Forever the reluctant Europeans? / Sharing perspectives
Marco Cinnirella on British attitudes towards European integration, and Ingrid Lunt on the VIIth European Congress of Psychology and the Society’s international role.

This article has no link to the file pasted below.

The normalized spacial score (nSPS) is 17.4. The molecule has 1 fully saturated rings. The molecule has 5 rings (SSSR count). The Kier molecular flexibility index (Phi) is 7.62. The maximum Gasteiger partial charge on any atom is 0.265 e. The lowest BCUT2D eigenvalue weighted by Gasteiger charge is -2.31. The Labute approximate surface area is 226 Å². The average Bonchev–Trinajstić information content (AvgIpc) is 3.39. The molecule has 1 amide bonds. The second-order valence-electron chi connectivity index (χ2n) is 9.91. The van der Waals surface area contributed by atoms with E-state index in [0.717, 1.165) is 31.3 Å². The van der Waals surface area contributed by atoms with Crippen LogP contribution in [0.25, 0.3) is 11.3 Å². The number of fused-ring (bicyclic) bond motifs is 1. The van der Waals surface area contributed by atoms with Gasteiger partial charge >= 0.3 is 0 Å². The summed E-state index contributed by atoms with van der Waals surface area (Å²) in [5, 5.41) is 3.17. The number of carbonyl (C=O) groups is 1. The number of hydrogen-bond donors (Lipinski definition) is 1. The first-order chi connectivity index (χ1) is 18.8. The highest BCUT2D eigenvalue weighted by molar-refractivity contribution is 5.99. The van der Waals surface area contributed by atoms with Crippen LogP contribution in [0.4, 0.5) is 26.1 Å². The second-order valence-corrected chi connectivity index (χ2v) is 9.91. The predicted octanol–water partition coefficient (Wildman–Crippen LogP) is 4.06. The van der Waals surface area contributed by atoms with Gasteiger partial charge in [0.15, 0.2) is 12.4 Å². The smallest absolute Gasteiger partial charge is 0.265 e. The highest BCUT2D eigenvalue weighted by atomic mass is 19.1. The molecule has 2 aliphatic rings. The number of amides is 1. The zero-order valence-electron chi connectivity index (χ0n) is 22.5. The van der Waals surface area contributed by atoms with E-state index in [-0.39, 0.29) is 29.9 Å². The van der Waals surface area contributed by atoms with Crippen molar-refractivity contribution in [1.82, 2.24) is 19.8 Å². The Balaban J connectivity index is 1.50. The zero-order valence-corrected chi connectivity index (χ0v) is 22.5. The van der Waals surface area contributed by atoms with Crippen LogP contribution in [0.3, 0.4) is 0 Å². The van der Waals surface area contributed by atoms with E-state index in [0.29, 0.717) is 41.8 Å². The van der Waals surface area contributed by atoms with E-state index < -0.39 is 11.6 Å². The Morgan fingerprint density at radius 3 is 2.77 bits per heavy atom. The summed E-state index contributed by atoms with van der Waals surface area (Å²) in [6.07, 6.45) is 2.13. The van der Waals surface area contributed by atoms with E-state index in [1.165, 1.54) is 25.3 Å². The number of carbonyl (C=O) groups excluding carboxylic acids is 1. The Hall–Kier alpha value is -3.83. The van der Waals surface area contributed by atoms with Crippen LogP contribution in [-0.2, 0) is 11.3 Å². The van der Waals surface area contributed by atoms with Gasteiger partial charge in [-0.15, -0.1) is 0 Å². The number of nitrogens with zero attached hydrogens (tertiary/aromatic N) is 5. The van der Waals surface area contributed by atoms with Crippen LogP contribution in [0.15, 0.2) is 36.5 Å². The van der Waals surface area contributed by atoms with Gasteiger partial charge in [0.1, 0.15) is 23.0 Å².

Marco Cinnirella: It is hard to deny that the British public (and especially the English) seem more reluctant to embrace the European integration ideal than their colleagues on the European mainland. The European Commission’s large-scale ongoing ‘Eurobarometer’ surveys consistently show the British (along with the Danes) as the least enthusiastic about integration and the European Union (in contrast to enthusiasts such as the Italians and the Irish). This is about the only consistency in British public opinion about Europe, which is otherwise open to as yet unpredictable fluctuations and apparent contradictions. Not surprisingly then, it often seems a commonplace to observe that the British are the reluctant Europeans. However, when it comes to understanding why this might be so, we enter murkier waters in which a whole host of theories, from a wide range of disciplines, compete for attention with lay observations from journalists and politicians. Ingrid Lunt: THE Society’s centenary this year coincides with the 20th anniversary of the European Federation of Professional Psychologists Associations (see the interview with EFPPA’s President, Tuomo Tikkanen, on p.354). EFPPA was founded at a time when the then European Economic Community was attempting to facilitate mobility across national boundaries. It seemed logical for national psychology associations to come together and form a federation to increase mutual understanding, to share procedures and practice, and to develop a more
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